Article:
About Obama and that Blackberry

| Comments (6) | COMSEC SYSSEC
As you may have heard, President-Elect Obama may need to give up his Blackberry for "security reasons":

But before he arrives at the White House, he will probably be forced to sign off. In addition to concerns about e-mail security, he faces the Presidential Records Act, which puts his correspondence in the official record and ultimately up for public review, and the threat of subpoenas. A decision has not been made on whether he could become the first e-mailing president, but aides said that seemed doubtful.


Diana Owen, who leads the American Studies program at Georgetown University, said presidents were not advised to use e-mail because of security risks and fear that messages could be intercepted.

"They could come up with some bulletproof way of protecting his e-mail and digital correspondence, but anything can be hacked," said Ms. Owen, who has studied how presidents communicate in the Internet era. "The nature of the president's job is that others can use e-mail for him."

These seem like separate issues. I don't know what the Presidential Records Act says, outside of the Wikipedia article, but presumably this is an argument against the President using email at all, not just a Blackberry. Presumably what's required here is discretion in what gets sent over the Blackberry.

The security ("hacking") problem seems more serious. There are a number of issues here, including:

  • Confidentiality of the data going to and from the Blackberry.
  • Remote compromise of the Blackberry.
  • Tracking of the President via his Blackberry.
The confidentiality problem is comparatively easy to address. Cellular networks generally have relatively weak encryption, and even if that weren't true, you can't trust the cellular provider anyway. That said, there's plenty of technology for tieing up encrypted channels from the Blackberry back to some server in the White House where the data gets handled like email sent from White House computers (e.g., a VPN). I'm not familiar with the Blackberry VPN offerings, but this isn't something that would be that hard to develop.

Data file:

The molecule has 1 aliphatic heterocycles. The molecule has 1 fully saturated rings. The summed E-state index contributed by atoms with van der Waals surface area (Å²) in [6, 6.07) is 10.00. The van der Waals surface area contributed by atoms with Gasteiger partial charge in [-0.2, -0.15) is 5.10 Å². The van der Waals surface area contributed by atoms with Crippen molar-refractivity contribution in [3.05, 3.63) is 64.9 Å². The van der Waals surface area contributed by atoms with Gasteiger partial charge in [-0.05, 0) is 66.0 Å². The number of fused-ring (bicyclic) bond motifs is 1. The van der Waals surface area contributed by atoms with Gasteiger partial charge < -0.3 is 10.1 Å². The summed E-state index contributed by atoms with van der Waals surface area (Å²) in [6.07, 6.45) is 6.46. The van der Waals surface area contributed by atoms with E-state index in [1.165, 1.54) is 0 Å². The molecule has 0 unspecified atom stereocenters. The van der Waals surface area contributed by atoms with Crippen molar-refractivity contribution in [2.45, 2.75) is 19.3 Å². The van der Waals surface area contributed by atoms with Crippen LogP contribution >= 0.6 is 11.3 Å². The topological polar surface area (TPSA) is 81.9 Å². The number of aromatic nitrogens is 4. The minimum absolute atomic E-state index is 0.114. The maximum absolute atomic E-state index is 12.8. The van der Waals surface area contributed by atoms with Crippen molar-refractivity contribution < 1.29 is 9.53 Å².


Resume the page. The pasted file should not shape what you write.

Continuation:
Remote compromise is much more difficult to solve. You've got a device that's connected to the Internet, and of course it contains software with what you'd expect to be the usual complement of security vulnerabilities. You could perhaps try to tunnel all IP-level communications back through the White House, but you'd still have to worry about everything a the cellular/radio level which has to come directly through the ordinary cell network. Accordingly, you should expect that a dedicated attacker with access to the device's phone number, transmitter serial number, etc. would be able to remotely compromise it. Such a device could send copies of data to whoever controlled it, record any ambient audio (or video if you had a camera), etc. Protecting against remote compromise isn't like adding a VPN client; you have to worry about the entire surface area of the software and it's not like you're going to rewrite the entire Blackberry firmware stack. Cutting against this concern is the fact that the president isn't going to be the only person with access to sensitive material. Are we going to deny everyone on the direct presidential staff access to any sort of modern communications device?